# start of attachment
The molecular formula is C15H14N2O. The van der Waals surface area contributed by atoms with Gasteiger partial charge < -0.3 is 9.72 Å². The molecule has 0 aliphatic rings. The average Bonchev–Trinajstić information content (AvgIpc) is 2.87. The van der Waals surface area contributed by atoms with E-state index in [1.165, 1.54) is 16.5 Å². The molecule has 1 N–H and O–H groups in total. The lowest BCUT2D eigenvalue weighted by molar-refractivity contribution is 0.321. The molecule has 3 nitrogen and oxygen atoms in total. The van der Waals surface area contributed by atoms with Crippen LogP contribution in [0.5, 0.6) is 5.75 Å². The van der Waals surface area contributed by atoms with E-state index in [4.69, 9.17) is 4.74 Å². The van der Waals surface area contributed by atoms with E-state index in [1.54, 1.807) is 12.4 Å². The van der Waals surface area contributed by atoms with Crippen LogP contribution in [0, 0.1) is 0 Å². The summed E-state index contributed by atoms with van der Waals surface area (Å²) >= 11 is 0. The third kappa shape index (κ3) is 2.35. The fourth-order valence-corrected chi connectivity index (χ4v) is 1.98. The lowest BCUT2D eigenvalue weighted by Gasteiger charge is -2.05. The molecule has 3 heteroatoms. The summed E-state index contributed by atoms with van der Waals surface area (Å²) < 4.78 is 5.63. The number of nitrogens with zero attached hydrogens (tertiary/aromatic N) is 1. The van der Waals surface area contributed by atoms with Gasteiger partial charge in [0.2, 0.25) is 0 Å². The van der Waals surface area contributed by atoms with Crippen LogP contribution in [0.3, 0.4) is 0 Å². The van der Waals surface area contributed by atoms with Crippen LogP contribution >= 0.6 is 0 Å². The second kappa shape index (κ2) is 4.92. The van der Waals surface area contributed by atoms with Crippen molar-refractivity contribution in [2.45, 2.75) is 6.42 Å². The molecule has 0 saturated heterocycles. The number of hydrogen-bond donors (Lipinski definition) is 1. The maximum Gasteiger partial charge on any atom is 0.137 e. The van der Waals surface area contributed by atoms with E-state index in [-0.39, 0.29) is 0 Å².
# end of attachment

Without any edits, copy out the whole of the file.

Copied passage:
The molecular formula is C15H14N2O. The van der Waals surface area contributed by atoms with Gasteiger partial charge < -0.3 is 9.72 Å². The molecule has 0 aliphatic rings. The average Bonchev–Trinajstić information content (AvgIpc) is 2.87. The van der Waals surface area contributed by atoms with E-state index in [1.165, 1.54) is 16.5 Å². The molecule has 1 N–H and O–H groups in total. The lowest BCUT2D eigenvalue weighted by molar-refractivity contribution is 0.321. The molecule has 3 nitrogen and oxygen atoms in total. The van der Waals surface area contributed by atoms with Crippen LogP contribution in [0.5, 0.6) is 5.75 Å². The van der Waals surface area contributed by atoms with E-state index in [4.69, 9.17) is 4.74 Å². The van der Waals surface area contributed by atoms with E-state index in [1.54, 1.807) is 12.4 Å². The van der Waals surface area contributed by atoms with Crippen LogP contribution in [0, 0.1) is 0 Å². The summed E-state index contributed by atoms with van der Waals surface area (Å²) >= 11 is 0. The third kappa shape index (κ3) is 2.35. The fourth-order valence-corrected chi connectivity index (χ4v) is 1.98. The lowest BCUT2D eigenvalue weighted by Gasteiger charge is -2.05. The molecule has 3 heteroatoms. The summed E-state index contributed by atoms with van der Waals surface area (Å²) < 4.78 is 5.63. The number of nitrogens with zero attached hydrogens (tertiary/aromatic N) is 1. The van der Waals surface area contributed by atoms with Gasteiger partial charge in [0.2, 0.25) is 0 Å². The van der Waals surface area contributed by atoms with Crippen LogP contribution in [0.3, 0.4) is 0 Å². The van der Waals surface area contributed by atoms with Crippen LogP contribution >= 0.6 is 0 Å². The second kappa shape index (κ2) is 4.92. The van der Waals surface area contributed by atoms with Crippen molar-refractivity contribution in [2.45, 2.75) is 6.42 Å². The molecule has 0 saturated heterocycles. The number of hydrogen-bond donors (Lipinski definition) is 1. The maximum Gasteiger partial charge on any atom is 0.137 e. The van der Waals surface area contributed by atoms with E-state index in [-0.39, 0.29) is 0 Å².